A major healthcare association convention opened at the Hynes Convention Center two days after the Boston Marathon Bombings. What if it had been your meeting?
Two days after the Boston Marathon bombings—and before the suspects had even been publicly identified—a 2,000-attendee healthcare association convention opened at the Hynes Convention Center. One of the overflow hotels, the Lenox, was near the crime scene investigation area, so a small number of attendees were moved to other properties. But the meeting went on, as did two other citywides held a day after the younger suspect was captured.
The question is: What if they had to cancel? That’s whereclauses come into play. Force majeure is a legal concept that excuses a party for not performing to the letter of a contractual obligation when an occurrence beyond its control prevents or hinders performance. The principle is embedded in the common law of , so it is not necessary to add a force majeure provision to a . In fact, force majeure clauses proposed in many meeting-related contracts are often more restrictive than general legal principles.
A typical convention center provision states that the contract may be terminated without liability if the center is not available. But what if the center is open, but the city is on lockdown (as happened in Boston)? Contract language trumps general principles, so you might be out of luck.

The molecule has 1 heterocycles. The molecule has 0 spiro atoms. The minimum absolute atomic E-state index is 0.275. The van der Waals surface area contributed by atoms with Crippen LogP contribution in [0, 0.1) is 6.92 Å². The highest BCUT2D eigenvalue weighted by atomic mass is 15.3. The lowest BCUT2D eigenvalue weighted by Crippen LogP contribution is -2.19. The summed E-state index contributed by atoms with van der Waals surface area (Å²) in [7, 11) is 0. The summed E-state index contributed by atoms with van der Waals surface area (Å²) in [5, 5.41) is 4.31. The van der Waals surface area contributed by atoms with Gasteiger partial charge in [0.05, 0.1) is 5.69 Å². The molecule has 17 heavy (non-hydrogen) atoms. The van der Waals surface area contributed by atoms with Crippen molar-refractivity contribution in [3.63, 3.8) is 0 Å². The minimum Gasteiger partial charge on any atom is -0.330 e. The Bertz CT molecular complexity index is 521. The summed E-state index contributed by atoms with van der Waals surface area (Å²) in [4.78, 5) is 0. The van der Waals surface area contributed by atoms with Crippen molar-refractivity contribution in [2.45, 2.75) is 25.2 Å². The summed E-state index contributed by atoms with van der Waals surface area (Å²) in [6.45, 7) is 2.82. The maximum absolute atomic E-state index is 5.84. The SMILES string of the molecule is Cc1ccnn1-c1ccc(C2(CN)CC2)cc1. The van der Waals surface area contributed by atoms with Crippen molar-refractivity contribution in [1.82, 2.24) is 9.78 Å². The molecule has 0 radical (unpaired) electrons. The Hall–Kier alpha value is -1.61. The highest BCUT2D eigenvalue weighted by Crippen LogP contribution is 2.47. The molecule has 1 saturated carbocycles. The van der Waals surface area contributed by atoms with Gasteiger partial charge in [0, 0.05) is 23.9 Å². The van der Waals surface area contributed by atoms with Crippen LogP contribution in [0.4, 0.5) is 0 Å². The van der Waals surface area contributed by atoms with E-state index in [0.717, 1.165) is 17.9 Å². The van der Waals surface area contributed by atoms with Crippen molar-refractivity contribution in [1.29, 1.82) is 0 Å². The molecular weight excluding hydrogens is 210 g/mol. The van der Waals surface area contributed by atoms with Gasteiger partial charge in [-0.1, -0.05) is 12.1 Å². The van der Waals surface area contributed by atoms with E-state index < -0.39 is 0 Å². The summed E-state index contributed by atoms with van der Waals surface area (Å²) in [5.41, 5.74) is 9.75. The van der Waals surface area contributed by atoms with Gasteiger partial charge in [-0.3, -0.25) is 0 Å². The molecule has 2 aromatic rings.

Standard hotel force majeure clauses allow termination if a listed series of events renders performance “illegal or impossible.” It wasn’t illegal or impossible for the healthcare group to get to Boston. It probably wasn’t “commercially impracticable” either, that being a generally recognized legal term essentially meaning “very difficult,” which many planners suggest being used in addition to the stricter hotel-proposed alternatives. The term “inadvisable” is sometimes proposed by planners, but many hotels push back out of concern that this ill-defined term may just be an excuse for “we don’t want to go ahead with our meeting.”
It’s important to realize that the typical hotel-proposed force majeure provision takes an “all or nothing” view; that is, the planner must either terminate or go ahead, and possibly get hit with anfee. A well-written provision should allow for the organization to partially perform its obligations—perhaps bring some but not all of its attendees—without liability. Sometimes, it’s better to have no specific force majeure clause rather than being saddled with an overly restrictive provision.
In Addition to Your Contract…
Most planners incorporate basic risk management into their events—but what about crisis plans? A good plan should consider everything that could go wrong, prioritize the likelihood of something unexpected happening, outline reactions, specify triggers to invoke the plan, and detail which staff member does what and when. There should be a written plan for each event in the case that the person who developed the plan becomes ill or there is an accident.
Tragic occurrences like the Boston Marathon bombing could never be anticipated, but good contractual and risk management planning can minimize their impact on meetings and events.
James M. Goldberg is a principal in the Washington, D.C., law firm of Goldberg & Associates PLLC, focusing on associations, corporations, and independent meeting planners. He is the author of The Meeting Planner’s Legal Handbook.